Tuesday, August 16, 2022
Aug. 16, 2022

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5 years after Seattle police killed Charleena Lyles, long-delayed inquest into her death begins


SEATTLE — Five years ago, two Seattle police officers responded to a report of a burglary at an apartment complex near Magnuson Park. The caller was a 30-year-old Black mother, Charleena Lyles, who had long lived with mental illness and was known to police.

Within minutes, the officers, Jason Anderson and Steven McNew, shot and killed Lyles after, they claim, she cornered them in her kitchen, brandishing a small knife she pulled from her pocket. Lyles, who was four months pregnant, was shot seven times as her children watched.

An officer had to pull one of the children off Lyles as medics tried to treat her wounds.

On Tuesday, after years of delays, the circumstances of Lyles’ death will be reviewed and considered by a seven-member coroner’s jury — a long-promised airing of the who, what, why and how surrounding her controversial killing. The two-week inquest promises to be a stress test of the county’s revised inquest system and only the second time a coroner’s jury has been impaneled in King County since inquests were halted the same year Lyles was killed.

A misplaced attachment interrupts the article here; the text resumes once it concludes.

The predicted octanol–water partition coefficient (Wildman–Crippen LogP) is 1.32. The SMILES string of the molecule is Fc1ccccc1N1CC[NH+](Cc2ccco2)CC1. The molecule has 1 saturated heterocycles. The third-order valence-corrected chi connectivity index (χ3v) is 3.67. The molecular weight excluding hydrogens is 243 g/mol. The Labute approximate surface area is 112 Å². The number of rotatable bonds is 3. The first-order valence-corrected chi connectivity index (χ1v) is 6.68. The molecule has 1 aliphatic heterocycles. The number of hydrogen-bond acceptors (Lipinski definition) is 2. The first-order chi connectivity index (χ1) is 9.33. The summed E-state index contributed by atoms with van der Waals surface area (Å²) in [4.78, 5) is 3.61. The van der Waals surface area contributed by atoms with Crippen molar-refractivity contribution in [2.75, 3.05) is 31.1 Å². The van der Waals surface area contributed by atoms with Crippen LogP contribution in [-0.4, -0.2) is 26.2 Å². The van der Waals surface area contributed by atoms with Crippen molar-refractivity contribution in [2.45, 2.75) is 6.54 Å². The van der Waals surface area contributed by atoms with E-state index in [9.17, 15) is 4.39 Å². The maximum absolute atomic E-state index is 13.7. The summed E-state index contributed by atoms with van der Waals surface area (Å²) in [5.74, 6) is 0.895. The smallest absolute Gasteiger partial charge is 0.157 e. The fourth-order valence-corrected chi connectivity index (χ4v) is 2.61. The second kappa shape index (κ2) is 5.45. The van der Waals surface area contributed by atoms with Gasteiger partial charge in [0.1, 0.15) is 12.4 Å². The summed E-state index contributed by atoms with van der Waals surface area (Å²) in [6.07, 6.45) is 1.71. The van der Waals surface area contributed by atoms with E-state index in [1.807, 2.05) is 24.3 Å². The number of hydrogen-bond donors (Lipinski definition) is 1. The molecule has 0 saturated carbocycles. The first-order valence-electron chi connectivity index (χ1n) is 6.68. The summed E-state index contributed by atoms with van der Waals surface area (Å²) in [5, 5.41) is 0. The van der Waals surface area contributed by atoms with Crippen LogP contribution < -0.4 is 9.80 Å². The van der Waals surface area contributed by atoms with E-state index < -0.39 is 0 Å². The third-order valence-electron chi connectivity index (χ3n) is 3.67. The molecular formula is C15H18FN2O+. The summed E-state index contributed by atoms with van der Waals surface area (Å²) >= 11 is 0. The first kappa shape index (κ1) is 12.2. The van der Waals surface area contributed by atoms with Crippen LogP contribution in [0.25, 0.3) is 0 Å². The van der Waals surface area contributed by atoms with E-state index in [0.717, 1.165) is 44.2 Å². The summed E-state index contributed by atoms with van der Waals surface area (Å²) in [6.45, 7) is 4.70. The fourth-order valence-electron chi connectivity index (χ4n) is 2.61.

The process was revised and implemented over the objections of several police agencies, including the Seattle Police Department, after county officials concluded it was unfair and tilted too heavily in favor of law enforcement. Before 2017, no inquest jury had questioned the outcome of a death at the hands of police in decades.

King County’s inquest process is unique in the state and requires all law enforcement-related deaths be reviewed by a jury of at least four people tasked with making factual findings about the case, including the circumstances of the killing and whether it was a crime — and if so, who’s responsible.

Over the years, however, the inquiries narrowed. A 1971 finding against an officer in the death of a Black man led to changes that decidedly favored police: The juries’ inquiries were often limited to asking whether the officer feared for their life.

As a result, no inquest jury has questioned an officer’s decision to kill someone in the past 51 years.